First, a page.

At the anatomical level, Ceiba pentanda and Ceiba speciosa are similar to each other and differed from Bombax ceiba Table (3). In Ceiba pentanda and Ceiba speciosa stem, the pericycle is marked by strands of fibers situated at the outer periphery of the phloem groups, phloem strands usually stratified into fibrous and non fibrous zones where primary medullary rays present between them in triangular shape with inward apex whereas the phloem in Bombax ceiba forms a continuous ring. In addition, clear annual rings only were observed within the xylem of Ceiba pentanda (Figs. 1A, 2A, 3A). The main vascular cylinder within the petiole forms four closed vascular bundles in Ceiba pentanda and Ceiba speciosa (Figs. 2 B,C & 3 B,C) whereas it forms five festoon shape in Bombax ceiba (Fig. 1B,C). The leaf mid rib contains open vascular bundles in Ceiba pentanda and Ceiba speciosa (Figs. 2 C, 3C) while it is closed in Bombax ceiba (Fig. 1C).
Metcalfe and Chalk  recoded that the more complex vasculature within the petiole of Bombacaceae seems to be associated with arboreal habit. It had been reporteded that Bombax ceiba exhibits low density hardwood and could be utilized in making matchwood [40,18]. On the other hand, Ceiba pentandra wood is characterized by thicker fiber wall, less parenchymatous tissue, presence of anomalous structure in phloem and longitudinal gum canals . These results were in agreement without data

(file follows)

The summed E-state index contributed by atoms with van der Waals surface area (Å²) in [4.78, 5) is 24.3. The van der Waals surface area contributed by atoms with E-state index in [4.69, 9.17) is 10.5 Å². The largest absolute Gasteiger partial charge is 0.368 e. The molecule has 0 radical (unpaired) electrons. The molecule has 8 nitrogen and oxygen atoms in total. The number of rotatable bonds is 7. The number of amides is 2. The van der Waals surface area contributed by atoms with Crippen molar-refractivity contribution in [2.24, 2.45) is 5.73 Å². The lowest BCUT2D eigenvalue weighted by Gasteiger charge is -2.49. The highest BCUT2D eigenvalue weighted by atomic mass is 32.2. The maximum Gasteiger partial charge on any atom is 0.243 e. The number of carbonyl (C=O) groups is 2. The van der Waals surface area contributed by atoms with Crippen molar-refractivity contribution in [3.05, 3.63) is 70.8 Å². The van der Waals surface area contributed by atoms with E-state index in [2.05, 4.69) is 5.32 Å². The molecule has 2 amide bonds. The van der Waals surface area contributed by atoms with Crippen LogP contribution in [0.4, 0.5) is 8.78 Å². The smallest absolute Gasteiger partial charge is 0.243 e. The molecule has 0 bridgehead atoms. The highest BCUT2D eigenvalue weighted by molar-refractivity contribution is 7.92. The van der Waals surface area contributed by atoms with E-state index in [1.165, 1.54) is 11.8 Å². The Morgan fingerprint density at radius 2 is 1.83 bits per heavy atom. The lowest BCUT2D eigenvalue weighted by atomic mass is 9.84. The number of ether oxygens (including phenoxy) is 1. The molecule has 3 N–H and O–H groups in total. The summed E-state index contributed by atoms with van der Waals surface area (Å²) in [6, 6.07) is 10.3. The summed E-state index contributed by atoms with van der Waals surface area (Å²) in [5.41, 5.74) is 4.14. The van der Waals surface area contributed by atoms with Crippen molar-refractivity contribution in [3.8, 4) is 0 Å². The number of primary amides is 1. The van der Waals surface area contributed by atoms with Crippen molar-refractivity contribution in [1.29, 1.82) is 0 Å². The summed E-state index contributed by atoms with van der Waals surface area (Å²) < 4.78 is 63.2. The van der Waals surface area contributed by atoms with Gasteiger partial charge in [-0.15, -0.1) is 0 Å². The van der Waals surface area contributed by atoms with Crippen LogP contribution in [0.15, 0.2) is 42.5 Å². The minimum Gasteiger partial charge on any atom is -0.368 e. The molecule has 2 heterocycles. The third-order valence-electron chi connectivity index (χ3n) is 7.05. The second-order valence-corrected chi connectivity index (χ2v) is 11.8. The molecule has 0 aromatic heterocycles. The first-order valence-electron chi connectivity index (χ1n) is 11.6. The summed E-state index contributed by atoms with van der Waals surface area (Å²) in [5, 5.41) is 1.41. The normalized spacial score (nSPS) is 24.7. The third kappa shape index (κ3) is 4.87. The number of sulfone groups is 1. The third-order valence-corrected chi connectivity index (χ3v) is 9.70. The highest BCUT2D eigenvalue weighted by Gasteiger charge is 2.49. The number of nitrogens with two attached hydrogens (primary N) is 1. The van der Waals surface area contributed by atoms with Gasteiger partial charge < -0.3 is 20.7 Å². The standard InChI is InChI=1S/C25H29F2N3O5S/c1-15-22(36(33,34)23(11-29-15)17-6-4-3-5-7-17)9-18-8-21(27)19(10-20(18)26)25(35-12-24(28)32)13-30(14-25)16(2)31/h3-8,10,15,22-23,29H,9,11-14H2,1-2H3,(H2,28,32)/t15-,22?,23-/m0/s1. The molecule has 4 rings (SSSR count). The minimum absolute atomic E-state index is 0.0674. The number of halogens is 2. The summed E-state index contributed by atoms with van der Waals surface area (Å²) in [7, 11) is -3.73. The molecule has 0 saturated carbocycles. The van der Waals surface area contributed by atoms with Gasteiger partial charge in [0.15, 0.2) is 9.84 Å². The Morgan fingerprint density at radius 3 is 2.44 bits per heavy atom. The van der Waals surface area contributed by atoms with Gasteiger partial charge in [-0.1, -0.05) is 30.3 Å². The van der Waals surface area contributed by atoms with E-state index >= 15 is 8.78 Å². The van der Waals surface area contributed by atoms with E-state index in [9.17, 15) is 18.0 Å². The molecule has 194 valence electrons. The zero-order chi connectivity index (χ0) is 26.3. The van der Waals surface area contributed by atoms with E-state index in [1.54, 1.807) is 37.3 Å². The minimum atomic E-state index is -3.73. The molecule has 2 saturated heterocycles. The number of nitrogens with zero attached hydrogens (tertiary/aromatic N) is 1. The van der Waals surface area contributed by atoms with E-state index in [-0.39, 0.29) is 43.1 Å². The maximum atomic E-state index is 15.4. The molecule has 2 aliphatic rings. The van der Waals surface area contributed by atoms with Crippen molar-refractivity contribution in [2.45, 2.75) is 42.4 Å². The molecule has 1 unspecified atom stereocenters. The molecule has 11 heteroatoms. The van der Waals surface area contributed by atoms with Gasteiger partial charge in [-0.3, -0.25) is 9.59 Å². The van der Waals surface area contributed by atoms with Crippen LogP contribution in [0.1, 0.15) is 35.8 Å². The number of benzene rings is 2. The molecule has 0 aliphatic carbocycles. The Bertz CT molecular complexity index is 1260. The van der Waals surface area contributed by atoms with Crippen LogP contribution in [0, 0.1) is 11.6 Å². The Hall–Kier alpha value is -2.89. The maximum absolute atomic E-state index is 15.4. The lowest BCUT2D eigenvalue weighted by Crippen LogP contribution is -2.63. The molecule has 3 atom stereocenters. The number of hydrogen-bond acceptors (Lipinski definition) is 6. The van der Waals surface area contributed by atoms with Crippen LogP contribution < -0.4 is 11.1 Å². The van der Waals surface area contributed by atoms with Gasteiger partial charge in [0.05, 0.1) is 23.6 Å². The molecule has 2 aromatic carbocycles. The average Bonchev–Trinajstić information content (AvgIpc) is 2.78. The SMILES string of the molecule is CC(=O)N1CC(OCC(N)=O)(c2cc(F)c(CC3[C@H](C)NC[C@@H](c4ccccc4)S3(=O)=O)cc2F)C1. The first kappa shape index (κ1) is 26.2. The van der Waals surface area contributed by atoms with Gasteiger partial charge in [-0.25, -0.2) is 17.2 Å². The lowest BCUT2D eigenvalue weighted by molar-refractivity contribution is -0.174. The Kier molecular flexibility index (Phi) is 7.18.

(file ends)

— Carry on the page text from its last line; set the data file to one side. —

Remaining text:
The obtained dendrogram from morphological and anatomical analysis divided the three species into two groups at the taxonomic distance of 0.69. Group I had Bombax ceiba (1) at the single level, and group II had Ceiba pentandra (2) and Ceiba speciosa (3) in one cluster at the taxonomic distance of 0.46 (Fig. 4).
Beside the morphological and anatomical information, molecular DNA polymorphism can greatly contribute to the use of genetic diversity through the descriptive information they provide on the structure of gene pools and identify unique molecular markers of genetically polymorphic traits [9,37,53]. The ability of this method to distinguish between taxa helps in botanical quality analysis . The technique was found useful to study markers on all the linkage groups, genotypes distinctness, genetic distances and classification of accessions into specific groups.